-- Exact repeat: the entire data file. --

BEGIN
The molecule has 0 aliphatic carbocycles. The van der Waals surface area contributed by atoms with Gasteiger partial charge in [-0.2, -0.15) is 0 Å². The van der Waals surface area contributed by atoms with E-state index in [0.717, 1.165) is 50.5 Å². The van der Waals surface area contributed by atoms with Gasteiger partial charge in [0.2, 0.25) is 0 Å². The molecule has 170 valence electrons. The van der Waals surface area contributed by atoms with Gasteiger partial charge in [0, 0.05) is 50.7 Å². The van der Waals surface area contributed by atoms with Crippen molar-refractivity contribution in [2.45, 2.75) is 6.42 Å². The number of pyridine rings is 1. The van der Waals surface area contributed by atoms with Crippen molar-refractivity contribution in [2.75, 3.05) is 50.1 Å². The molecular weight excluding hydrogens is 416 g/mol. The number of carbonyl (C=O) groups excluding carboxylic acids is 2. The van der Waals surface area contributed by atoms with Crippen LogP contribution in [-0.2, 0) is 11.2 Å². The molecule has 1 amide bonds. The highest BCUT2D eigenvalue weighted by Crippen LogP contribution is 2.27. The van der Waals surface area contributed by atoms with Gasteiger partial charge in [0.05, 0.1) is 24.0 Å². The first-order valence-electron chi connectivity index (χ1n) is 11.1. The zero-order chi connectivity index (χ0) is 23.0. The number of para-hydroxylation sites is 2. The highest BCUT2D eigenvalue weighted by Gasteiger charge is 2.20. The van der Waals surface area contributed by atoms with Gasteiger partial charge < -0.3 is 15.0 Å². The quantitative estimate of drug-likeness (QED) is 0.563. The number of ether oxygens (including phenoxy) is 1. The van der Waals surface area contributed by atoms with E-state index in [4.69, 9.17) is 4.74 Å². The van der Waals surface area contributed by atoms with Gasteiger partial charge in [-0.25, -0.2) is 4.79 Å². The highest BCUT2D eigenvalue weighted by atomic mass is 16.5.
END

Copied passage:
The molecule has 0 aliphatic carbocycles. The van der Waals surface area contributed by atoms with Gasteiger partial charge in [-0.2, -0.15) is 0 Å². The van der Waals surface area contributed by atoms with E-state index in [0.717, 1.165) is 50.5 Å². The van der Waals surface area contributed by atoms with Gasteiger partial charge in [0.2, 0.25) is 0 Å². The molecule has 170 valence electrons. The van der Waals surface area contributed by atoms with Gasteiger partial charge in [0, 0.05) is 50.7 Å². The van der Waals surface area contributed by atoms with Crippen molar-refractivity contribution in [2.45, 2.75) is 6.42 Å². The number of pyridine rings is 1. The van der Waals surface area contributed by atoms with Crippen molar-refractivity contribution in [2.75, 3.05) is 50.1 Å². The molecular weight excluding hydrogens is 416 g/mol. The number of carbonyl (C=O) groups excluding carboxylic acids is 2. The van der Waals surface area contributed by atoms with Crippen LogP contribution in [-0.2, 0) is 11.2 Å². The molecule has 1 amide bonds. The highest BCUT2D eigenvalue weighted by Crippen LogP contribution is 2.27. The van der Waals surface area contributed by atoms with Gasteiger partial charge in [0.05, 0.1) is 24.0 Å². The first-order valence-electron chi connectivity index (χ1n) is 11.1. The zero-order chi connectivity index (χ0) is 23.0. The number of para-hydroxylation sites is 2. The highest BCUT2D eigenvalue weighted by Gasteiger charge is 2.20. The van der Waals surface area contributed by atoms with Gasteiger partial charge < -0.3 is 15.0 Å². The quantitative estimate of drug-likeness (QED) is 0.563. The number of ether oxygens (including phenoxy) is 1. The van der Waals surface area contributed by atoms with E-state index in [4.69, 9.17) is 4.74 Å². The van der Waals surface area contributed by atoms with Gasteiger partial charge in [-0.25, -0.2) is 4.79 Å². The highest BCUT2D eigenvalue weighted by atomic mass is 16.5.